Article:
The FDA's promotional watchdog served up its most serious ad violation to Alkermes Wednesday—and it took the unusual step of announcing that violation to the world.
The Office of Prescription Drug Promotion cited Alkermes in a warning letter for omitting safety risks from an ad touting the anti-addiction treatment Vivitrol. In that letter, the agency said it had contacted the company twice before issuing the warning.
The FDA also made an extra, and atypical, move by issuing a press release that announced the "serious" violations.
“Vivitrol is being promoted in a way that does not adequately present important risk information in a truthful and non-misleading manner," OPDP director Thomas Abrams said in the announcement. "This is concerning from a public health perspective because of the potential for fatal opioid overdose in this vulnerable patient population.”
It's not the first time Alkermes has drawn fire for its marketing efforts, including lobbying for broader use of Vivitrol. A media outcry that began in 2016 eventually prompted Sen. Kamala Harris to launch an investigation into the company's Vivitrol promotions.
At issue now is an ad that did not include prescribing information highlighting Vivitrol patients' vulnerability to opioid overdose, the letter said. After Vivitrol treatment, patients face the danger of life-threatening opioid intoxication if they use opioids again, because the addiction drug can essentially reset medication tolerance to a lower level.
The FDA is also asking Alkermes to come up with a plan to create new “corrective messages” to counter the ad.
The warning letter mentions two other times the FDA had reached out to Alkermes, so the more serious warning letter—versus the more commonly doled out untitled letter—may be a result of the FDA's dissatisfaction with those responses.
After noting those two previous contacts, the letter says the “OPDP is concerned that Alkermes continues to promote Vivitrol in a manner that fails to adequately present this important risk information in a truthful and non-misleading manner."
For Alkermes' part, it released a statement saying the promotion at issue was a journal advertisement that it's no longer using. It also seems to take issue with the warning itself, noting that the information the FDA requests was included in the ad, albeit in the brief summary instead of the ad itself.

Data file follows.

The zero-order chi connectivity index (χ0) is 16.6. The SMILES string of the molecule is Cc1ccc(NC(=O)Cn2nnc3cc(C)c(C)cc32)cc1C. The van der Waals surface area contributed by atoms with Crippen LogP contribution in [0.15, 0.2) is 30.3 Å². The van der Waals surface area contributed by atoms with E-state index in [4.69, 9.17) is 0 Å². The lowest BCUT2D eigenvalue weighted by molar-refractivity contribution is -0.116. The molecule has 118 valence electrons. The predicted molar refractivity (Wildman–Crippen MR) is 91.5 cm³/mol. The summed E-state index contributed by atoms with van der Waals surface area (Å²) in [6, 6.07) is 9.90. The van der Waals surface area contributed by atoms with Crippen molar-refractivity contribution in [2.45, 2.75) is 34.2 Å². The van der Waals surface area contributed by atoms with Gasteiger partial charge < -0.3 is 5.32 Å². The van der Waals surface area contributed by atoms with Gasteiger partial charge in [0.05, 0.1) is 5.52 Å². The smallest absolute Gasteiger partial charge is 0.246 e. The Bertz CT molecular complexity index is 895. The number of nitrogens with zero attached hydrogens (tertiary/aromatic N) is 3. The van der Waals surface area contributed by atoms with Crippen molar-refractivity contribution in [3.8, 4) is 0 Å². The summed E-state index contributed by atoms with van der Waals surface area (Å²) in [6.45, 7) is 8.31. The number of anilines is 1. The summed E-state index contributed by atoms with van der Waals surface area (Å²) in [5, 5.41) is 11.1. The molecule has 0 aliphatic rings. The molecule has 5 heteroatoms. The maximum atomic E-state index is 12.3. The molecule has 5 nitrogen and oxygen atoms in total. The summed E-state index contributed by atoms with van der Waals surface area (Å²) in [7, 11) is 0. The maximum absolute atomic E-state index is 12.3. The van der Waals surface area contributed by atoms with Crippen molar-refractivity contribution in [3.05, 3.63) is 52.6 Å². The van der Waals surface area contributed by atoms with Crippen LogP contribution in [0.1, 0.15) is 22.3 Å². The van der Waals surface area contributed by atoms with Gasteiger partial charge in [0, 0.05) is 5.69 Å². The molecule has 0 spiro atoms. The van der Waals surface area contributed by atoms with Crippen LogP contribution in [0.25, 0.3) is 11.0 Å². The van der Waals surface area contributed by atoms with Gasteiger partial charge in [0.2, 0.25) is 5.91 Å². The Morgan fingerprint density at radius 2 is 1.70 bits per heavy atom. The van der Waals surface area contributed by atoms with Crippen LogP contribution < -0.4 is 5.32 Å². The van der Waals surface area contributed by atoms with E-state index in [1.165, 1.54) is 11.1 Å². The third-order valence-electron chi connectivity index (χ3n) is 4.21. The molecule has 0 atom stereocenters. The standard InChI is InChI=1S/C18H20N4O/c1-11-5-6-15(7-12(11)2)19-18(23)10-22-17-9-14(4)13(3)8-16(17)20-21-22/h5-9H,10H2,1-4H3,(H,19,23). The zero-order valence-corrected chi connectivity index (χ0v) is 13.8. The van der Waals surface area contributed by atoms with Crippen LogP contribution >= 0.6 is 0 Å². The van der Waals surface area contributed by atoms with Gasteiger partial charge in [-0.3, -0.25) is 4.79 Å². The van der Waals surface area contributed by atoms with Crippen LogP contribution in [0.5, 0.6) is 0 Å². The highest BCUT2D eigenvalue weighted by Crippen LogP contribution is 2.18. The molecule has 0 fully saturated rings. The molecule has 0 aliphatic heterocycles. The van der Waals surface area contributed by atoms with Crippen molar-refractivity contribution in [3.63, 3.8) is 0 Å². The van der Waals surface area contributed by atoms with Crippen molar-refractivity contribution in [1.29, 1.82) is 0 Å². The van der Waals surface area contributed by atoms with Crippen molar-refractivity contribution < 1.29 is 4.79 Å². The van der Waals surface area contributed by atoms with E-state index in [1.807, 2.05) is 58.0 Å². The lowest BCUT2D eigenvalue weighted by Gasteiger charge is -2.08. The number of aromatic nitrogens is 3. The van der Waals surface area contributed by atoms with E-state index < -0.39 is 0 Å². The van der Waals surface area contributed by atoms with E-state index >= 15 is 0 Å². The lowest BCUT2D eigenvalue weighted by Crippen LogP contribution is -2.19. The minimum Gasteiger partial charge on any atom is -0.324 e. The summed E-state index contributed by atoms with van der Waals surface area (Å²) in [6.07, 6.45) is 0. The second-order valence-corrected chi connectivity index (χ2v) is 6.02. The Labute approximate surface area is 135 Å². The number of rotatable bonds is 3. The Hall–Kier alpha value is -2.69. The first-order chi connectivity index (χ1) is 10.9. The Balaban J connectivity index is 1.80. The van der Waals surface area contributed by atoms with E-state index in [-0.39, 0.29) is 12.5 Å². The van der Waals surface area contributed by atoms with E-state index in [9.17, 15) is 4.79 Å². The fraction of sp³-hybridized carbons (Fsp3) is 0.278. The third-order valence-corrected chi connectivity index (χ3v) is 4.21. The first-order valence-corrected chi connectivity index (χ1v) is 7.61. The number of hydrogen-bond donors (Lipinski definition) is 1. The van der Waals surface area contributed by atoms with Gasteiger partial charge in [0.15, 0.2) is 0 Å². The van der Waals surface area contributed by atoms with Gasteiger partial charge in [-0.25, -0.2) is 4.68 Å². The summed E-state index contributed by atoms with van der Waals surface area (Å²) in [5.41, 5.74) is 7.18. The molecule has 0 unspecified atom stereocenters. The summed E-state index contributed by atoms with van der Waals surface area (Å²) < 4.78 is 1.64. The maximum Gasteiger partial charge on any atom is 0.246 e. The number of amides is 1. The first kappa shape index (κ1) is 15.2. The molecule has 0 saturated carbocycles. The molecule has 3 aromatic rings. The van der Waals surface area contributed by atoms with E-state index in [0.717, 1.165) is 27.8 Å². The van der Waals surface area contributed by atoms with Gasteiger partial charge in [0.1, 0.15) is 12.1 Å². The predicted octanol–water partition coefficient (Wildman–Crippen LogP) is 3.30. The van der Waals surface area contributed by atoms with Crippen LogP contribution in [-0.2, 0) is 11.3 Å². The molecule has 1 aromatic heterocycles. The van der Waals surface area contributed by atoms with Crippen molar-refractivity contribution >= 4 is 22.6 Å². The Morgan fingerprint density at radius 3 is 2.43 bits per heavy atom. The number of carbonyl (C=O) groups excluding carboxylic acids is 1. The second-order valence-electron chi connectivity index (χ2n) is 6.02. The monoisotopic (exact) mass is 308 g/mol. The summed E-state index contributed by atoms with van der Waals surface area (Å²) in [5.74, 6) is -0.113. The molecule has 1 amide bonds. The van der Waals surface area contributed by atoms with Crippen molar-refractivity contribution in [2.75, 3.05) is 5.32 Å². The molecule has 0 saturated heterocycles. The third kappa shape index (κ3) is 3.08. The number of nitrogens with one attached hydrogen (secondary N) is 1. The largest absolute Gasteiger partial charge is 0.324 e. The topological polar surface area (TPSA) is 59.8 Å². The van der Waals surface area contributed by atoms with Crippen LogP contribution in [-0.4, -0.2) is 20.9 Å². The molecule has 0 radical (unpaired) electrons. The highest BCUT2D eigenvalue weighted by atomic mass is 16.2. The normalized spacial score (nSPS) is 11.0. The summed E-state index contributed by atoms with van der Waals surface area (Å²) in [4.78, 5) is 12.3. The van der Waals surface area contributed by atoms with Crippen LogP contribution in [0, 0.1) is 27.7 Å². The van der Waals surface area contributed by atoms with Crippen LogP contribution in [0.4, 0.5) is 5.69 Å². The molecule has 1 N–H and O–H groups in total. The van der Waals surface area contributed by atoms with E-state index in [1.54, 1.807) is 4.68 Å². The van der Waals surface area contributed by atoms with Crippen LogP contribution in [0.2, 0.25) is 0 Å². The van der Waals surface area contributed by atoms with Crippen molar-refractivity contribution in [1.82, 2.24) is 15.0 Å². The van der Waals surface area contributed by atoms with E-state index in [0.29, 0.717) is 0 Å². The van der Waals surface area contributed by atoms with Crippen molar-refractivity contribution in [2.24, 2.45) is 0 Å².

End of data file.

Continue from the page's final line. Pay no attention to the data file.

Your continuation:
“In the Warning Letter, the FDA states that certain of the important safety information contained in the Brief Summary should have been in the body of the Journal Advertisement itself," the statement reads. "We are currently finalizing our response to the FDA Warning Letter in accordance with FDA’s requested timeline."
Alkermes has faced criticism for its marketing practices—and even bolder lobbying efforts—aimed at building name recognition and driving sales of Vivitrol, first approved for alcohol addiction in 2006 and then for opioid addiction in 2010.
The media backlash began two years ago, after Tom Price, then-Health and Human Services Secretary, mentioned Vivitrol by name as a potential treatment for opioid addiction. Vivitrol is a branded once-monthly injectable version of the off-patent addiction drug naltrexone. It costs about $1,000 per shot, while generic naltrexone pills are far cheaper.
Headlines followed from The New York Times and were echoed in additional original reporting from NPR, ProPublica, Yahoo and smaller local newspapers and TV stations. The news outlets highlighted Alkermes’ lobbying and marketing efforts—outdoor awareness ad campaigns have run from Ohio to Massachusetts.
The ads showed the “profit opportunities that drug companies and investors see in an opioid epidemic," according to the NYT—or, as NPR put it, that some drugmakers are trying “to cash in on the opioid epidemic."
Later that year, Sen. Kamala Harris D-Calif. announced an investigation into Alkermes’ Vivitrol marketing.
At the time, Alkermes disputed the media portrayal and said it had no intention of stopping its marketing efforts.
“Vivitrol is an important and distinctive medication that has been used by tens of thousands of patients," Alkermes asserted in a statement then. "Unfortunately, recent statements in the press have criticized Vivitrol and our company. We believe that the opinions published in these articles are dangerous in the midst of an unyielding epidemic where very few patients are being treated to begin with.”
Vivitrol sales totaled $303 million in 2018 and are projected to reach $330 million to $340 million this year.